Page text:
Jordan Brooks-Wess gets around pretty fast — and not just on the football field.
While the Grapevine senior is among the fastest wide receivers around, he’s also covered a lot of territory when it comes to attending schools. Grapevine is the sixth school he’s attended since elementary, and the third high school.
He attended elementary school in Plano and middle school in Frisco, along with his freshman football season. Then his family moved to Haslet, where he played subvarsity for the Haslet Eaton Eagles as a sophomore, as they didn’t field a varsity team until 2016.
But he wasn’t finished. When his mother, who is in the nursing field, relocated to Baylor Medical, he was told they were moving again.
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“You always want to stay where you have a whole bunch of friends, and I’d made some great friends at Eaton, but when your parents tell you it’s time to go, you go,” Brooks-Wess said.
“But it was the right thing. My mom would have had to drive a long way.”
Yeah, I’m going to be the new kid on campus again. Hopefully, this time I’ll stick around longer.
Jordan Brooks-Wess, joking about going to college next year
It helped that he had a good friend already at Grapevine. Seth Texada had transferred from Grapevine Faith earlier in the year.
“We knew each other from the past two summers at football camp,” Brooks-Wess said. “Seth’s parents are pastors and my grandparents are pastors, so we knew each other that way also.
“Knowing Seth made it a lot easier to transition. He introduced me to coaches and other players.”
It also helped that Brooks-Wess brought some pretty solid credentials from his time playing at Eaton. He caught 53 passes for 732 yards (an average of 13.8 yards) and six touchdowns.
Entering the second week of the playoffs for the Mustangs (9-2), he had 46 catches for 840 yards (17.7 yards) and 11 touchdowns. He caught four touchdowns in one game and three in another.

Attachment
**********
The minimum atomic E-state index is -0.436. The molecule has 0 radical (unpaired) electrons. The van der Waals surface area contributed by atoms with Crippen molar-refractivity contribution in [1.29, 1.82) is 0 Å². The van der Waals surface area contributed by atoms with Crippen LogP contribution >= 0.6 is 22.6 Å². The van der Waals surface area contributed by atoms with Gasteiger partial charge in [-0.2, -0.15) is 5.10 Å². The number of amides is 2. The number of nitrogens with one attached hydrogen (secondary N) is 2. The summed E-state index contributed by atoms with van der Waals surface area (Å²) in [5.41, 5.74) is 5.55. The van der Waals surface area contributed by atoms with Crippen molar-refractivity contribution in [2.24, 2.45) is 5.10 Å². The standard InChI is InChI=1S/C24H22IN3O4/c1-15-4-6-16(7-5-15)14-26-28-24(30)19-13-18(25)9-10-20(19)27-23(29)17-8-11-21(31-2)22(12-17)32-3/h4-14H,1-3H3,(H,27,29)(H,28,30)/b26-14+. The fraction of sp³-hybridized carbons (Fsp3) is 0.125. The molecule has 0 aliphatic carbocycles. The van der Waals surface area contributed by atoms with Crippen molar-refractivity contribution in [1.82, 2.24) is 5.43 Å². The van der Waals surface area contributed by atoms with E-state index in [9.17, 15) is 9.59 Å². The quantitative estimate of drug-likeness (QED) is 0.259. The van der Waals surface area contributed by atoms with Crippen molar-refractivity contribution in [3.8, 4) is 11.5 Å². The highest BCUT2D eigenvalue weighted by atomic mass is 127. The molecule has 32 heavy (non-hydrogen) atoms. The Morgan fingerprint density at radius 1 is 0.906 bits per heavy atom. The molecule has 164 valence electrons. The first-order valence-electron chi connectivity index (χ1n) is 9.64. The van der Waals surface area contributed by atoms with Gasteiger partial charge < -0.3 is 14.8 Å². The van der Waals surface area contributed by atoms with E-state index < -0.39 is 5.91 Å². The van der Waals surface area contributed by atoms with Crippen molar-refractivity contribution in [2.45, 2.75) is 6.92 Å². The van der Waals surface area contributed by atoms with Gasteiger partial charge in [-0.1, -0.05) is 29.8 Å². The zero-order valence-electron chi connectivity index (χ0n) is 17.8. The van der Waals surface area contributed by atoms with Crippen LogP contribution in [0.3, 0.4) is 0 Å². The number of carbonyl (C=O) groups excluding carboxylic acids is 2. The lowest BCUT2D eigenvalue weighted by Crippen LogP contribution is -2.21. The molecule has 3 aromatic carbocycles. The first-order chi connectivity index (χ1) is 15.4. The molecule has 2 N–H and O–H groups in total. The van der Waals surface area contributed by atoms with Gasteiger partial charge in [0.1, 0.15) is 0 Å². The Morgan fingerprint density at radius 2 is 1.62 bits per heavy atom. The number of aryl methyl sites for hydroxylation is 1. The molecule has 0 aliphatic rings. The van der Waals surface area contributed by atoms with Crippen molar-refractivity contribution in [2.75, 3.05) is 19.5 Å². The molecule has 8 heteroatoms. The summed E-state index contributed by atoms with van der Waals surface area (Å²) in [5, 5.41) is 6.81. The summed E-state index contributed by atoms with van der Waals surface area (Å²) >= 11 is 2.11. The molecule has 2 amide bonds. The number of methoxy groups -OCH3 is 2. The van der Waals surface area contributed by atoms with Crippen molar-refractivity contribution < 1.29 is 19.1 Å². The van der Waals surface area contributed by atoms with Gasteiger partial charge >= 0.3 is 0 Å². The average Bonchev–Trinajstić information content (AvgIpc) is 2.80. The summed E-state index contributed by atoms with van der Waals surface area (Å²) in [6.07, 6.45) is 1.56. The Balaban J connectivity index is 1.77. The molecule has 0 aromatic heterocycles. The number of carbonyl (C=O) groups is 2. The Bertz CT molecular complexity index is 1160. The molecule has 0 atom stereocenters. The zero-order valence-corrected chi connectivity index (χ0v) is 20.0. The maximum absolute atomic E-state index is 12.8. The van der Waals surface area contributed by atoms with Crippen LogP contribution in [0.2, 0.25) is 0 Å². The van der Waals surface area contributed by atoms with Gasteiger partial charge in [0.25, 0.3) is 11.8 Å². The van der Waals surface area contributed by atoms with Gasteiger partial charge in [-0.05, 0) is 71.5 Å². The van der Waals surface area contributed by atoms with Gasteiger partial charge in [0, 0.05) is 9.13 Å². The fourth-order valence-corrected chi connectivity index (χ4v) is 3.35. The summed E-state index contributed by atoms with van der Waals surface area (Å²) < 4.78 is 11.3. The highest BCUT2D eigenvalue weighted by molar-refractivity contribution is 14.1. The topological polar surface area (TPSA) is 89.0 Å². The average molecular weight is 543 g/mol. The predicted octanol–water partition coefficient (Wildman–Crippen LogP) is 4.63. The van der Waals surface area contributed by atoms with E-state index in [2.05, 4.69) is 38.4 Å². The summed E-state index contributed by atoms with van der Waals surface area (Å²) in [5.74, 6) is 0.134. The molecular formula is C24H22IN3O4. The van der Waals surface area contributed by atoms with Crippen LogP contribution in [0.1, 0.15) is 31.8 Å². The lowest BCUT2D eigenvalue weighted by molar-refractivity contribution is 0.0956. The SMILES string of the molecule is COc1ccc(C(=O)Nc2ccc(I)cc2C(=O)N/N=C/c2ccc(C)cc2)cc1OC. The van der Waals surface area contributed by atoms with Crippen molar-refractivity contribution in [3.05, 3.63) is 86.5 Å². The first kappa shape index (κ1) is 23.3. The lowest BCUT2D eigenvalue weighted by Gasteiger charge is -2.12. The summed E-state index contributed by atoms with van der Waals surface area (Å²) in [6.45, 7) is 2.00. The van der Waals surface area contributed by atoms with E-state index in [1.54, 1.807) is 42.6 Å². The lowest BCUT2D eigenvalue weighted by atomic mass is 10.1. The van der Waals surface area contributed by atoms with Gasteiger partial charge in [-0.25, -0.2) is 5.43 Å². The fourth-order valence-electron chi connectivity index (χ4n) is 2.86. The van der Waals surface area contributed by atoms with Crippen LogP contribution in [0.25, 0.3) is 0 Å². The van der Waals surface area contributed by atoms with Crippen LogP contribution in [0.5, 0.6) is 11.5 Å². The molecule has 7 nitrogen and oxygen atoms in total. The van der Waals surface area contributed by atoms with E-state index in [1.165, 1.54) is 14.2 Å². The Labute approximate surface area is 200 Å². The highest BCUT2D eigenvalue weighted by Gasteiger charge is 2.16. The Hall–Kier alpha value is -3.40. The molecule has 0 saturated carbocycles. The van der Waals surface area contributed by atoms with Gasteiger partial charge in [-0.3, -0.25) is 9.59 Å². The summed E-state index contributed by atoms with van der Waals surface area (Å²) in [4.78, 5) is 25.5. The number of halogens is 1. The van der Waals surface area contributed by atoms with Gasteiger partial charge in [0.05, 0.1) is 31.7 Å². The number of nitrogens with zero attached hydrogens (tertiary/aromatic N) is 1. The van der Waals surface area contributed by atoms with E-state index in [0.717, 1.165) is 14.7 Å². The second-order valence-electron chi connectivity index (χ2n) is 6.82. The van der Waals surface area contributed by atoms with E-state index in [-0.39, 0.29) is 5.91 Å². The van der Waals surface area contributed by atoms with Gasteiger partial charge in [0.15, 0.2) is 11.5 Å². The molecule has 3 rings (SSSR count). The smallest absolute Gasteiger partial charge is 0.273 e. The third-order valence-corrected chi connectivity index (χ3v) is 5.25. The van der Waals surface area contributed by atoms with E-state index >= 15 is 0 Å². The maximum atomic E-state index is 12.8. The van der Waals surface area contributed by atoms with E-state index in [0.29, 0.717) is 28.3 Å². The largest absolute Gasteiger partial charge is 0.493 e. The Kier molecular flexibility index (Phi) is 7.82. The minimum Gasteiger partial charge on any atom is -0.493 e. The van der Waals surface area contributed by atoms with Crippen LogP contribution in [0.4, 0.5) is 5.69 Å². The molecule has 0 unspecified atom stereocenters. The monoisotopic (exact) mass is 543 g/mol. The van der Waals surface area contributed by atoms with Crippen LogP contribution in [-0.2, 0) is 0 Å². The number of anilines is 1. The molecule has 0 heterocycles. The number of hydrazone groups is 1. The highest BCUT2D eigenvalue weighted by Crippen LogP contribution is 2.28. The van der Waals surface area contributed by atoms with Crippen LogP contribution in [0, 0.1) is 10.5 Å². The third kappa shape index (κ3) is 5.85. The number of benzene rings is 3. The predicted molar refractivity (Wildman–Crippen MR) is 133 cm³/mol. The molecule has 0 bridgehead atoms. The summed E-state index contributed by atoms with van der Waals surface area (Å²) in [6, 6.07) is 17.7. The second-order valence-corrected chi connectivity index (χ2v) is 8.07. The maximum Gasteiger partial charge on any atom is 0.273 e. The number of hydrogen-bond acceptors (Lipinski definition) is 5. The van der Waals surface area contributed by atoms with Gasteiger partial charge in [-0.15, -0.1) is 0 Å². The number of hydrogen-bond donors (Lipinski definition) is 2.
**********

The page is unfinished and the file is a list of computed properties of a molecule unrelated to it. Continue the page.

“Alan (Bowman, Mustangs quarterback) is pretty easy to get along with, and when you transfer from another team, you know you have to work your way in and earn his trust,” Brooks-Wess said. “As 7-on-7 progressed during the summer, he started hitting me with passes more and more.
“It really helped playing 7-on-7. Otherwise, I would have had so much catching up to do in the fall and he so wouldn’t have known what I can do.”
Grapevine head football coach Mike Alexander said Brooks-Wess’ unselfish attitude was also a big part of the smooth transition.
“Jordan quickly bought into our program philosophy of family and unity — pouring yourself out for your teammates. This isn’t easy for all transfer students since he hasn’t grown up with the rest of the guys,” Alexander said.
“It’s also difficult at times when athletes of his his talent level move in with their own hopes and dreams of being recruited to play a certain position. This was never the case with Jordan. We immediately moved him to outside receiver even though he had spent most of time in high school playing slot. Jordan immediately bought in and did his part to make our offense better.”
Brooks-Wess also accepted another challenge from his coach with enthusiasm.
“Halfway through the season I asked him to train at corner, and he unselfishly learned the position and is developing into a very good corner,” Alexander said. “I can’t say enough about his competitive spirit and unselfish attitude. We are blessed he is on our team.”
Had Brooks-Wess stayed at Eaton, he would still be playing with his cousin. The two helped start the varsity program, and they would have been a part of the school’s historic first playoff game.
“That was a whole new experience, getting the Eaton program started,” Brooks-Wess said. “As a football tradition, we made everything, we were the standard. We laid the foundation.”
Brooks-Wess hasn’t decided where he will play in college, but he definitely wants to play. He’s had several schools show interest. He wants to enter pre-med studies.
“I’ve always been around medicine, and watching my mom has made me interested,” he said. “I’m thinking maybe I want to be a plastic surgeon.”
And yes, he realizes when he walks onto a college campus next year, he will once again be entering a new school.
“Yeah, I’m going to be the new kid on campus again,” he said with a laugh. “Hopefully, this time I’ll stick around longer.”